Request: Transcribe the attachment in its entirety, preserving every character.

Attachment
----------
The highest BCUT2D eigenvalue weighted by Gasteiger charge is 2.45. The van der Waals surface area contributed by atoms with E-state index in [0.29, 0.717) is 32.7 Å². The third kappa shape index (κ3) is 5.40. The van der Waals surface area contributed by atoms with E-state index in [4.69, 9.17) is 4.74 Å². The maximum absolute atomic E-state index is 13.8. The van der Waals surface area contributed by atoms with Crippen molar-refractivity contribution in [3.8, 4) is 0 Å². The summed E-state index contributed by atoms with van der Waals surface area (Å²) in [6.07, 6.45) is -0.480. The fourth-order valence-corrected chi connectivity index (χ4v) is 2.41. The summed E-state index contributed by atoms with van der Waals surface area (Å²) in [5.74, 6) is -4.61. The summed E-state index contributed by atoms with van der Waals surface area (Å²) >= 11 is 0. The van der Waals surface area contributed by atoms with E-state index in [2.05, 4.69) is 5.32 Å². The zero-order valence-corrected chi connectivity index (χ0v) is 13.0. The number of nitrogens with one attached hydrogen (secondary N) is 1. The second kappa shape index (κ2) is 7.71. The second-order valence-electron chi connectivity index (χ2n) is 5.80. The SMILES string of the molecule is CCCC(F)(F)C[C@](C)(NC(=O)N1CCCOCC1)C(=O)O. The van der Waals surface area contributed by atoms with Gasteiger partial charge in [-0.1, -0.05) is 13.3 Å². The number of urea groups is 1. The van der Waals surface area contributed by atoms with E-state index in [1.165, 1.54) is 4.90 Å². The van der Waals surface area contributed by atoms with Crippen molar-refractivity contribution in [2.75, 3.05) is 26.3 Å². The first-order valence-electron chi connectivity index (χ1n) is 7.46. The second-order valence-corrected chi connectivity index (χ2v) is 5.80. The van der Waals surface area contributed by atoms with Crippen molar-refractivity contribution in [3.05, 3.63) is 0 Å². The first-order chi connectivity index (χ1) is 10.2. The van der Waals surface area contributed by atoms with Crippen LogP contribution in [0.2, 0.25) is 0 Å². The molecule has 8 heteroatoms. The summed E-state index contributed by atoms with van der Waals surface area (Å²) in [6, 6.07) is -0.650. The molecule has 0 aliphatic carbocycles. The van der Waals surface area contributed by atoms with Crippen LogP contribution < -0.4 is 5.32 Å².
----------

The highest BCUT2D eigenvalue weighted by Gasteiger charge is 2.45. The van der Waals surface area contributed by atoms with E-state index in [0.29, 0.717) is 32.7 Å². The third kappa shape index (κ3) is 5.40. The van der Waals surface area contributed by atoms with E-state index in [4.69, 9.17) is 4.74 Å². The maximum absolute atomic E-state index is 13.8. The van der Waals surface area contributed by atoms with Crippen molar-refractivity contribution in [3.8, 4) is 0 Å². The summed E-state index contributed by atoms with van der Waals surface area (Å²) in [6.07, 6.45) is -0.480. The fourth-order valence-corrected chi connectivity index (χ4v) is 2.41. The summed E-state index contributed by atoms with van der Waals surface area (Å²) in [5.74, 6) is -4.61. The summed E-state index contributed by atoms with van der Waals surface area (Å²) >= 11 is 0. The van der Waals surface area contributed by atoms with E-state index in [2.05, 4.69) is 5.32 Å². The zero-order valence-corrected chi connectivity index (χ0v) is 13.0. The number of nitrogens with one attached hydrogen (secondary N) is 1. The second kappa shape index (κ2) is 7.71. The second-order valence-electron chi connectivity index (χ2n) is 5.80. The SMILES string of the molecule is CCCC(F)(F)C[C@](C)(NC(=O)N1CCCOCC1)C(=O)O. The van der Waals surface area contributed by atoms with Gasteiger partial charge in [-0.1, -0.05) is 13.3 Å². The number of urea groups is 1. The van der Waals surface area contributed by atoms with E-state index in [1.165, 1.54) is 4.90 Å². The van der Waals surface area contributed by atoms with Crippen molar-refractivity contribution in [2.75, 3.05) is 26.3 Å². The first-order valence-electron chi connectivity index (χ1n) is 7.46. The second-order valence-corrected chi connectivity index (χ2v) is 5.80. The van der Waals surface area contributed by atoms with Crippen molar-refractivity contribution in [3.05, 3.63) is 0 Å². The first-order chi connectivity index (χ1) is 10.2. The van der Waals surface area contributed by atoms with Crippen LogP contribution in [0.2, 0.25) is 0 Å². The molecule has 8 heteroatoms. The summed E-state index contributed by atoms with van der Waals surface area (Å²) in [6, 6.07) is -0.650. The molecule has 0 aliphatic carbocycles. The van der Waals surface area contributed by atoms with Crippen LogP contribution < -0.4 is 5.32 Å².